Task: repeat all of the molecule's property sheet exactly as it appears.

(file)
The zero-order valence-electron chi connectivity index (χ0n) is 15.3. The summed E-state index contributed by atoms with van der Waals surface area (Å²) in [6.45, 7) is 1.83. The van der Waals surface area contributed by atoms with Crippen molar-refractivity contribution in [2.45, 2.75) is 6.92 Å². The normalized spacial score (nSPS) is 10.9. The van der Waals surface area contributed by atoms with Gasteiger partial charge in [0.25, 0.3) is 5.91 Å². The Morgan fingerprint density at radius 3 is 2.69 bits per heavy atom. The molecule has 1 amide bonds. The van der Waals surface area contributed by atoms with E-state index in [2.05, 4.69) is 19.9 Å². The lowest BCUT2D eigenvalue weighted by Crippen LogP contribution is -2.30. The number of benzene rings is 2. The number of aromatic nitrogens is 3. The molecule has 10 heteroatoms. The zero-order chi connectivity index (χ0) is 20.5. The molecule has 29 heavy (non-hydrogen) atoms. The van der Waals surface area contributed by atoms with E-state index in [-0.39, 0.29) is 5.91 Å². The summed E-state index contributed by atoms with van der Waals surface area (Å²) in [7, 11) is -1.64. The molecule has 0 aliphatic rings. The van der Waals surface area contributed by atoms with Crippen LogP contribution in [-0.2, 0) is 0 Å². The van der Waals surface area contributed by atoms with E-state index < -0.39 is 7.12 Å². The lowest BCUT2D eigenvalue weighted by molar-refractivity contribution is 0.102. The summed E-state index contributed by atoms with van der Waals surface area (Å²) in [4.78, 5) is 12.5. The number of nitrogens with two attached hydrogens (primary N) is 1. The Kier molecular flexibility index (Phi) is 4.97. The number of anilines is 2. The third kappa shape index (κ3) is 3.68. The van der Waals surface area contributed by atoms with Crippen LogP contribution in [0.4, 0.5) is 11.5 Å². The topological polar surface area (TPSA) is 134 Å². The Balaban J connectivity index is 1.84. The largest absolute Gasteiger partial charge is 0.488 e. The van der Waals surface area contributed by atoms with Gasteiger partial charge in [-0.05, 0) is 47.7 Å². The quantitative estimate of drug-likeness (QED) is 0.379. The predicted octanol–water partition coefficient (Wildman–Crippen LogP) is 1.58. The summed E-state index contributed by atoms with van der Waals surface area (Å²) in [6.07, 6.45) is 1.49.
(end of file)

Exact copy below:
The zero-order valence-electron chi connectivity index (χ0n) is 15.3. The summed E-state index contributed by atoms with van der Waals surface area (Å²) in [6.45, 7) is 1.83. The van der Waals surface area contributed by atoms with Crippen molar-refractivity contribution in [2.45, 2.75) is 6.92 Å². The normalized spacial score (nSPS) is 10.9. The van der Waals surface area contributed by atoms with Gasteiger partial charge in [0.25, 0.3) is 5.91 Å². The Morgan fingerprint density at radius 3 is 2.69 bits per heavy atom. The molecule has 1 amide bonds. The van der Waals surface area contributed by atoms with E-state index in [2.05, 4.69) is 19.9 Å². The lowest BCUT2D eigenvalue weighted by Crippen LogP contribution is -2.30. The number of benzene rings is 2. The number of aromatic nitrogens is 3. The molecule has 10 heteroatoms. The zero-order chi connectivity index (χ0) is 20.5. The molecule has 29 heavy (non-hydrogen) atoms. The van der Waals surface area contributed by atoms with E-state index in [-0.39, 0.29) is 5.91 Å². The summed E-state index contributed by atoms with van der Waals surface area (Å²) in [7, 11) is -1.64. The molecule has 0 aliphatic rings. The van der Waals surface area contributed by atoms with Crippen LogP contribution in [-0.2, 0) is 0 Å². The van der Waals surface area contributed by atoms with E-state index < -0.39 is 7.12 Å². The lowest BCUT2D eigenvalue weighted by molar-refractivity contribution is 0.102. The summed E-state index contributed by atoms with van der Waals surface area (Å²) in [4.78, 5) is 12.5. The number of nitrogens with two attached hydrogens (primary N) is 1. The Kier molecular flexibility index (Phi) is 4.97. The number of anilines is 2. The third kappa shape index (κ3) is 3.68. The van der Waals surface area contributed by atoms with Crippen LogP contribution in [0.4, 0.5) is 11.5 Å². The topological polar surface area (TPSA) is 134 Å². The Balaban J connectivity index is 1.84. The largest absolute Gasteiger partial charge is 0.488 e. The van der Waals surface area contributed by atoms with Gasteiger partial charge in [-0.05, 0) is 47.7 Å². The quantitative estimate of drug-likeness (QED) is 0.379. The predicted octanol–water partition coefficient (Wildman–Crippen LogP) is 1.58. The summed E-state index contributed by atoms with van der Waals surface area (Å²) in [6.07, 6.45) is 1.49.